29 terms

Critical theorists Jane Eyre


Terms in this set (...)

Victorian Web - male role models
John, mr brocklehurst rochester, and st john 'give jane models to learn from and enemies to fight against, and in the end,allows her to surpass the ideal 'male hero' and create new feminine heroes for the Victorian age
Victorian web - Bertha
Women like Betha must be destroyed- the fires they light are too volatile, too threatening to masculine control and security
De lamotte
Janes experience at Thornfield consisted of an 'outer calm and inner restlessness', she is conflicted between primitive passionate emotions and societal expectations.
Arnold Markley
Betha is the 'anger and rage' in Jane Eyre
Victorian women are trapped in 'metaphorical attics'
Maria Bronte
Helen is the 'diametric opposite' of Jane
Gradesaver - Helen
Helens form of Christianity is not useful for Jane, neither is Janes attitude of self defence, she must find and develop her own brand of spirituality.
Coventry Patmore
Described the "Angel in the House" (based on his wife)
Ann Holt
Jane becomes friends with Mrs Temple whose teaching, personality and intellect help form Janes own character,
Gilbert and Gubar - The Red Room
The red room is a "patriarchal death chamber"
Nicholas Johnson
Helen shows Jane that she can release her negative emotions and make them less destructive through forgiveness, and that by loving her enemies her hatred and anger may fade. We see this when she visits her aunt.
Mary Wollstoncraft
Created the first feminist text, 'The Vindications and Rights of Women'
Jeanette King
In the first chapter the distinction between Janes position and John Reeds position in the house is geographically drawn. John is wealthy , arrogant, cruel. Jane is poor and dependent yet stirred by to rebellion by injustice.
Jina politi
"Class difference with Jane provides an extra dose of sexual arousal as it reproduces more strongly the domination/ subordination relation"
Susan Meyer
"The plot of Jane Eyre works towards a redistribution of power and wealth but [...] its revolution improves only the lot of the middle class, closing out the working class."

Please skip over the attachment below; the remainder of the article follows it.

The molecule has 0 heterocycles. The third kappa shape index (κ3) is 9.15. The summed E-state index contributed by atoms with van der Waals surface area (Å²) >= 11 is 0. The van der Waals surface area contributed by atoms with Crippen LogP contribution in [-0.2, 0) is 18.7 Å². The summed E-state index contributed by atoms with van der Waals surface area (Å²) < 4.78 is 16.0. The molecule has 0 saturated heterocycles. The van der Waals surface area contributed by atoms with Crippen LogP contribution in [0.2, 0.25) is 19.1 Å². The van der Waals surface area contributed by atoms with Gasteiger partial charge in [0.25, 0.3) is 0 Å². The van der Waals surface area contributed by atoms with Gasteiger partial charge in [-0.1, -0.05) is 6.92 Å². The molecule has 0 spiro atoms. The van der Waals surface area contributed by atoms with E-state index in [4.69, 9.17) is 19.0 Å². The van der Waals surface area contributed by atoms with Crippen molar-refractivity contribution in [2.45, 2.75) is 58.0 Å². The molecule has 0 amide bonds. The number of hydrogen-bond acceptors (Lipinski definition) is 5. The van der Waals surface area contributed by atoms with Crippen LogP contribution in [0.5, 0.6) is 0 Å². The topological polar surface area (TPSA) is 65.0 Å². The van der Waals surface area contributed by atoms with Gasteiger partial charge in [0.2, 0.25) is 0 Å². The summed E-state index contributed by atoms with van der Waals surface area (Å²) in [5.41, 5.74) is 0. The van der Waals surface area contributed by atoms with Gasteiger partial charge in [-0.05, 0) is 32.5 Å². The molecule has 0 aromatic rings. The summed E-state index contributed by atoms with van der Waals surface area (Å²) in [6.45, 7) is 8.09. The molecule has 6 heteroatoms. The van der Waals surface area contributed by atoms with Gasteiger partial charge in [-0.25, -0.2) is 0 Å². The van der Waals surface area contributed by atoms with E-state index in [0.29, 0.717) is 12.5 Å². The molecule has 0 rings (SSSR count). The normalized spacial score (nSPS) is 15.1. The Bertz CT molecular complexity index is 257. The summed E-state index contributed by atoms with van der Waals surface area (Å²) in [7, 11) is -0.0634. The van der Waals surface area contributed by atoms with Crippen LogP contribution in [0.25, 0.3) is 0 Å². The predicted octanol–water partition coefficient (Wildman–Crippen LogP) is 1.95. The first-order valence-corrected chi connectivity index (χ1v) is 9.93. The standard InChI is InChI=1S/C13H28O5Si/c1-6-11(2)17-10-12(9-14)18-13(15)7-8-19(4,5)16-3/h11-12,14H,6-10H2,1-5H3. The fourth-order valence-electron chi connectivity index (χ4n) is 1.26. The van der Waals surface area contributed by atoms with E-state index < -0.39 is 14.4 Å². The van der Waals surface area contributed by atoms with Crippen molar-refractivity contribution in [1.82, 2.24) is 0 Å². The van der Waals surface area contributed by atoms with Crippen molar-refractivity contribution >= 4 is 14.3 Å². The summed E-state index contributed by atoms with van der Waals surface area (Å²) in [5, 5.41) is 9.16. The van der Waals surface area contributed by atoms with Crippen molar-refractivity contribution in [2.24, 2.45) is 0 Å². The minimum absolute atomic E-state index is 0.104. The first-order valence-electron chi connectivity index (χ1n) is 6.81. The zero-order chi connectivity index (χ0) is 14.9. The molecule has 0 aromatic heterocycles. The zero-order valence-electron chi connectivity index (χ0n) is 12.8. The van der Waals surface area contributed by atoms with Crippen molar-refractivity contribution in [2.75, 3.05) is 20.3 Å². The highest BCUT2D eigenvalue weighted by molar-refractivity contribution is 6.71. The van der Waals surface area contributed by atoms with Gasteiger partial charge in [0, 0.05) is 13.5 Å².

Penny Boumelha
"one of the central problems of the novel [is] the apparently blithe predication of the liberty and happiness of a few upon the confinement and suffering of the many."
Richard Chase
Inheritance makes Jane more 'masculine' in that she gains financial independence/ only marries- see Rochester's injuries as a "symbolic castration", a punishment for his earlier promiscuity
Barbara Hardy
the central structure of the narrative to be a religious one, "In Jane Eyre, the religious explanation determines motive and action
Gilbert and Gubar
Brocklehurst is the Victorian super-ego
Gilbert and Gubar
"orphan girls are starved or frozen into proper Christian submission"
Elaine Showalter
"Bertha Mason [...] is the incarceration of the flesh, of female sexuality in its most irredeemably bestial and terrifying form."
rigid self-control is the only way women can survive in the Victorian sexual hierarchy'
Gilbert and Gubar
"Bertha is Jane's truest and darkest double: the angry aspect of the orphan child, the ferocious secret self Jane has been trying to repress ever since her days at Gateshead.
'as Bertha's passion eventually proves fatal, it becomes clear that Jane must gain control over her passion or be destroyed.'
De Lamotte
Grace Poole "emblem of those ordinary women who . . . guard silently a mystery 'nobody knows': their true feelings"
Susan Meyer.
'The most frequent recurrence of the racial metaphor in this novel is the sometimes covert, sometimes overt comparison of Jane to an African slave"
Mary Schwingem
It is easy to condemn Brocklehurst's religious doctrine, but Brontë also undermines Helen's absolute and self-abnegating religious beliefs.
Jonathan Glassar
Brontë's was concerned about the misinterpretation of religious ideals and the loss of true spirituality as a result of extremism
Erin Wells
Throughout the novel, Brontë uses animal imagery to describe the untamable and the uncivilized.